The past week proves once again that what happens on the other side of the world can make waves in the financial markets. As Russian tanks, troops, and aircraft continue attacks throughout the nation of Ukraine, we are being treated to daily glimpses of devastation as, for the second time since 2014, Russia is using its army to seize territory in blatant disregard of international norms and the cost in human lives. And the financial markets have noticed, trading at mostly lower levels due largely to the uncertainty surrounding the war in Ukraine.
The human cost—in lives lost, damage to the economy of a sovereign nation, and disruption to the world order—is awful to contemplate. Russian citizens are certainly feeling the pain, as US and European governments, with Japan, Australia, and other nations, are escalating their sanctions against the Russian economy. Meanwhile, investors have not enjoyed watching as the financial markets react to these disturbing events with wide swings in volatility.
At the same time, other news with more positive implications is being lost in the background. For example: Did you know that earnings for companies in the S&P 500, in aggregate, rose 22% last quarter, or that overall economic growth in the US continues to be unusually robust, as evidenced by the recent better-than-expected report on US job growth and shrinking unemployment? When there is disturbing news abroad or at home, it tends to drown out most of the good news.
And of course, the investment implications are not predictable—which is the case all the time, because none of us can foretell how the markets will respond to any particular event or for any particular period of time. As an old Danish proverb says, “It is difficult to make predictions, especially about the future.” But the truth is that the investors who usually obtain the best long-term results don’t attempt to predict the direction of the markets. Part of the reason for this is that they understand that the conflict in Ukraine is unlikely to affect the fundamental value of well-run companies, especially those in the US. Betting on which direction the markets will go is a lot like going to a casino: a few may win big, but the majority will leave their money in the hands of the casino owners. The wisest investors are those who stay out of the casino altogether.
Another way of saying it is that investors usually lose money in the markets in one of two ways. The first is through tax-loss harvesting, which involves strategically accepting losses in investments in order to offset gains in other areas, resulting in tax savings. The second way—all too common, unfortunately—involves emotionally driven selling when markets are dropping, thus turning paper losses into real ones. In past downturns—the pandemic shutdown in 2020 comes to mind—many people locked in losses while more disciplined investors tuned out the noise of the crowd, rode out the declines, and never experienced any losses at all.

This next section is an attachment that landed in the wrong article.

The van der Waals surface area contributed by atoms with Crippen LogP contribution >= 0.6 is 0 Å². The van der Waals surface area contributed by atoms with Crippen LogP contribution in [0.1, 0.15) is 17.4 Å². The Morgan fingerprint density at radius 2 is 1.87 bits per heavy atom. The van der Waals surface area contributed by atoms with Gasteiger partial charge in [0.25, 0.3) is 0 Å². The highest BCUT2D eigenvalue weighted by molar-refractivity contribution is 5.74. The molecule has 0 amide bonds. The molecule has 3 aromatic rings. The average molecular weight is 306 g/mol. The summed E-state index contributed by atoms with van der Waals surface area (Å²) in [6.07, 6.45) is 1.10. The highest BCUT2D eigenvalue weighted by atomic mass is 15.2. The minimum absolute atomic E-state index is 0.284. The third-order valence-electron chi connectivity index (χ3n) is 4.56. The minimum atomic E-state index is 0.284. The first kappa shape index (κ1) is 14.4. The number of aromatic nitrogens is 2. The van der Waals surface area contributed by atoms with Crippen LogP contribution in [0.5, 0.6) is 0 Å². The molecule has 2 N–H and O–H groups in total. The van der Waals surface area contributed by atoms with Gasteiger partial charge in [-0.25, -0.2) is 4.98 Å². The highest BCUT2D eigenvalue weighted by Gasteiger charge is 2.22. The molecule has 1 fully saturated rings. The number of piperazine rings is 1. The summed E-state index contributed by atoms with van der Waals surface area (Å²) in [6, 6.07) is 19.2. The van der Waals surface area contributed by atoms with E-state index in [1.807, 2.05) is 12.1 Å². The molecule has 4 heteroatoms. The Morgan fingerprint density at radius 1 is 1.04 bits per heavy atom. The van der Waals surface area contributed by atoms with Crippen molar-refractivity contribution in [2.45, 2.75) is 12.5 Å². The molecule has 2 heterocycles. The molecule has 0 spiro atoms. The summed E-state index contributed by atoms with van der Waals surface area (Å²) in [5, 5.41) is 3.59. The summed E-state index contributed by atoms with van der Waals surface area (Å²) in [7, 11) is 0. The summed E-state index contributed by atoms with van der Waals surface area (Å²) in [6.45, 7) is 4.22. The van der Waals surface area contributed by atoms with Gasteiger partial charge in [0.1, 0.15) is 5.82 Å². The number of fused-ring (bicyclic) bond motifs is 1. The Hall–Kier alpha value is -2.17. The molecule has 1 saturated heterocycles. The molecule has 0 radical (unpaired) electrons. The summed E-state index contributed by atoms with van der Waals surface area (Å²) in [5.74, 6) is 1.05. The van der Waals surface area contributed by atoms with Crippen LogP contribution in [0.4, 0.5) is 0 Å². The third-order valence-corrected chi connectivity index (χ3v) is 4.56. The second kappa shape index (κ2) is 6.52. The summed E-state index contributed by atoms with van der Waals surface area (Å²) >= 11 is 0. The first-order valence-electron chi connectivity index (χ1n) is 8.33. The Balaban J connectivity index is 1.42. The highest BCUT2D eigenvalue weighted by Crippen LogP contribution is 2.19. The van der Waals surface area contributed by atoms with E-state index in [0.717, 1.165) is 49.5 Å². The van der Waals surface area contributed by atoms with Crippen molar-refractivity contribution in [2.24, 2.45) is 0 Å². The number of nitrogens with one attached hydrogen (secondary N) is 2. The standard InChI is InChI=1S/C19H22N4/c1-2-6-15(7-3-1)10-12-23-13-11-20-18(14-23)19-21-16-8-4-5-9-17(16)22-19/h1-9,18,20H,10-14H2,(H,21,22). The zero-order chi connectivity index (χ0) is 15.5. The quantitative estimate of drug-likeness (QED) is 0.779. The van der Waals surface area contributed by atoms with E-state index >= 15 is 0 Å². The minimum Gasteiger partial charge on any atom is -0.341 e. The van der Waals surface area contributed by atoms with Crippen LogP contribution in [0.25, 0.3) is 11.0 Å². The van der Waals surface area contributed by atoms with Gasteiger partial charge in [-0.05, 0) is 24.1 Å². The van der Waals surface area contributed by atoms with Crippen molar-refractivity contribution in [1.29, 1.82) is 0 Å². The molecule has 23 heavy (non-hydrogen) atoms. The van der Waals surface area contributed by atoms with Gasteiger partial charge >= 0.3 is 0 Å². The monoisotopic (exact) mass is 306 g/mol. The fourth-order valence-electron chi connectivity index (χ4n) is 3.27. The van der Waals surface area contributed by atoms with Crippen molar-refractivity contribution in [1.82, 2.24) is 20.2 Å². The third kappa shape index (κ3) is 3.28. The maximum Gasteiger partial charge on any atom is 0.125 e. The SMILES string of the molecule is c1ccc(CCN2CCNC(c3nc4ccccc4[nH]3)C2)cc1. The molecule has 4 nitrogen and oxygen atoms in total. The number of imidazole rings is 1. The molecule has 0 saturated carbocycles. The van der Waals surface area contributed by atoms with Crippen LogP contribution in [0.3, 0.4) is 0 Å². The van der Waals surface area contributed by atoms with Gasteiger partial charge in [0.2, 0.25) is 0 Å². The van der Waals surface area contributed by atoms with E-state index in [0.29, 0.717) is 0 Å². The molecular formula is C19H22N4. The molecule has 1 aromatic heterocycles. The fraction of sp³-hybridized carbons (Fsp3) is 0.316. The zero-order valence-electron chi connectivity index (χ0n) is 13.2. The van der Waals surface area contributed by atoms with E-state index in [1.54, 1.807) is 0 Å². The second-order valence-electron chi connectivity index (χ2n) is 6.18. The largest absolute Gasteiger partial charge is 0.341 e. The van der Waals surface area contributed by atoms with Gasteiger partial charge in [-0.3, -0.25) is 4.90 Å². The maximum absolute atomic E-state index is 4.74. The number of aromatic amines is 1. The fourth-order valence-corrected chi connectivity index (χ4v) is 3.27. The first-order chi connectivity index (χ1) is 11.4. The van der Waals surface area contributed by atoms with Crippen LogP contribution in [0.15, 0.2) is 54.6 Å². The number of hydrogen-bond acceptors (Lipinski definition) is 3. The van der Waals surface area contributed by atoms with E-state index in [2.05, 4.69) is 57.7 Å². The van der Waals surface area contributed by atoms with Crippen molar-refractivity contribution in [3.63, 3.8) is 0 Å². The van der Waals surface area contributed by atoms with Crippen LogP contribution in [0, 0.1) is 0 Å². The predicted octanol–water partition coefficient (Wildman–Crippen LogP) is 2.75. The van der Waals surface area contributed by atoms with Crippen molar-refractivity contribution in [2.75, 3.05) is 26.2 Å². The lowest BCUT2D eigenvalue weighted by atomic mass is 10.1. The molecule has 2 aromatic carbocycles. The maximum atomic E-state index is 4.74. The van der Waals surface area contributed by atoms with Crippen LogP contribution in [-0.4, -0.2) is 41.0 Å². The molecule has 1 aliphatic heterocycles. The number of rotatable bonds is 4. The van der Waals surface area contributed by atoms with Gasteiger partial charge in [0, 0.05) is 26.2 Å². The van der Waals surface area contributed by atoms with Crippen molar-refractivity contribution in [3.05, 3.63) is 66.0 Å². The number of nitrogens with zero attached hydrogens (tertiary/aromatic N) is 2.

We should certainly be deeply concerned for the people of Ukraine who are suffering because of Russian military aggression, and we can also have sympathy for the Russian people who are suffering due to the poor decisions of their leaders. We can and should hope and expect that world leaders will successfully navigate this crisis as they have so many others: world wars, international economic downturns, pandemics, and the like. What we can’t do is predict how the markets will behave in the next few weeks or months. And it should make us feel better to remember that no one else can, either.
At Mathis Wealth Management, we provide coaching and guidance aimed at helping investors focus on what they can control: maintaining proper diversification and allocating assets according to their established strategy and risk tolerance. We believe that over time, the financial markets will exhibit the resilience they have demonstrated for decades. In other words, in this crisis as in others, patient, disciplined investors can expect to be rewarded by favorable long-term results.
If we can provide information or guidance, please contact us.